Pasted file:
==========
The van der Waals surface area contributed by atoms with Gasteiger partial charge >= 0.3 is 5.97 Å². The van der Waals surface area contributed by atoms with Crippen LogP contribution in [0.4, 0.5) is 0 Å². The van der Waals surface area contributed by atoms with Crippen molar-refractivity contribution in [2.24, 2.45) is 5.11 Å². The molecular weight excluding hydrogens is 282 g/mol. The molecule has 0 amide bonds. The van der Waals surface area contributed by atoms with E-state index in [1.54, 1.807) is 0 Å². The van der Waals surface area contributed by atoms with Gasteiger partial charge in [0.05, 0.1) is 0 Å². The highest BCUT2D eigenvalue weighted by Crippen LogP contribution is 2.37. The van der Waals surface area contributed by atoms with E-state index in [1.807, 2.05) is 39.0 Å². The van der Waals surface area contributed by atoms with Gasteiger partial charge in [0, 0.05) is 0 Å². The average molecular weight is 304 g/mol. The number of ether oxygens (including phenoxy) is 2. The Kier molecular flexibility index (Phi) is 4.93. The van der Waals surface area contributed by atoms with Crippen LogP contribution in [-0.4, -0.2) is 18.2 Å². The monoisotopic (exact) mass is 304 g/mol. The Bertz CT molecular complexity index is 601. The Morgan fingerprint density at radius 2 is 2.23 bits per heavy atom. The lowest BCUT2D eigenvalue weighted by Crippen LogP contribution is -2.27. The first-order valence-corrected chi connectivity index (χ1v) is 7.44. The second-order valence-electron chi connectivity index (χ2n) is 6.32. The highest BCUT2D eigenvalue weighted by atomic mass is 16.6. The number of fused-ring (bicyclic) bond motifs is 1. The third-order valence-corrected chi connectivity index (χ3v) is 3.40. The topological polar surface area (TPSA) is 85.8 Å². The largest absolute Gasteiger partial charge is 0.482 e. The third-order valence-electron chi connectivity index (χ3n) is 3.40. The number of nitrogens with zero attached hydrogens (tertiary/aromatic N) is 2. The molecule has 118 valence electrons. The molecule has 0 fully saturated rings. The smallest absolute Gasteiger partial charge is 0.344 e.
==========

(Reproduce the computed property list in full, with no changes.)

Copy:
The van der Waals surface area contributed by atoms with Gasteiger partial charge >= 0.3 is 5.97 Å². The van der Waals surface area contributed by atoms with Crippen LogP contribution in [0.4, 0.5) is 0 Å². The van der Waals surface area contributed by atoms with Crippen molar-refractivity contribution in [2.24, 2.45) is 5.11 Å². The molecular weight excluding hydrogens is 282 g/mol. The molecule has 0 amide bonds. The van der Waals surface area contributed by atoms with E-state index in [1.54, 1.807) is 0 Å². The van der Waals surface area contributed by atoms with Gasteiger partial charge in [0.05, 0.1) is 0 Å². The highest BCUT2D eigenvalue weighted by Crippen LogP contribution is 2.37. The van der Waals surface area contributed by atoms with E-state index in [1.807, 2.05) is 39.0 Å². The van der Waals surface area contributed by atoms with Gasteiger partial charge in [0, 0.05) is 0 Å². The average molecular weight is 304 g/mol. The number of ether oxygens (including phenoxy) is 2. The Kier molecular flexibility index (Phi) is 4.93. The van der Waals surface area contributed by atoms with Crippen LogP contribution in [-0.4, -0.2) is 18.2 Å². The monoisotopic (exact) mass is 304 g/mol. The Bertz CT molecular complexity index is 601. The Morgan fingerprint density at radius 2 is 2.23 bits per heavy atom. The lowest BCUT2D eigenvalue weighted by Crippen LogP contribution is -2.27. The first-order valence-corrected chi connectivity index (χ1v) is 7.44. The second-order valence-electron chi connectivity index (χ2n) is 6.32. The highest BCUT2D eigenvalue weighted by atomic mass is 16.6. The number of fused-ring (bicyclic) bond motifs is 1. The third-order valence-corrected chi connectivity index (χ3v) is 3.40. The topological polar surface area (TPSA) is 85.8 Å². The largest absolute Gasteiger partial charge is 0.482 e. The third-order valence-electron chi connectivity index (χ3n) is 3.40. The number of nitrogens with zero attached hydrogens (tertiary/aromatic N) is 2. The molecule has 118 valence electrons. The molecule has 0 fully saturated rings. The smallest absolute Gasteiger partial charge is 0.344 e.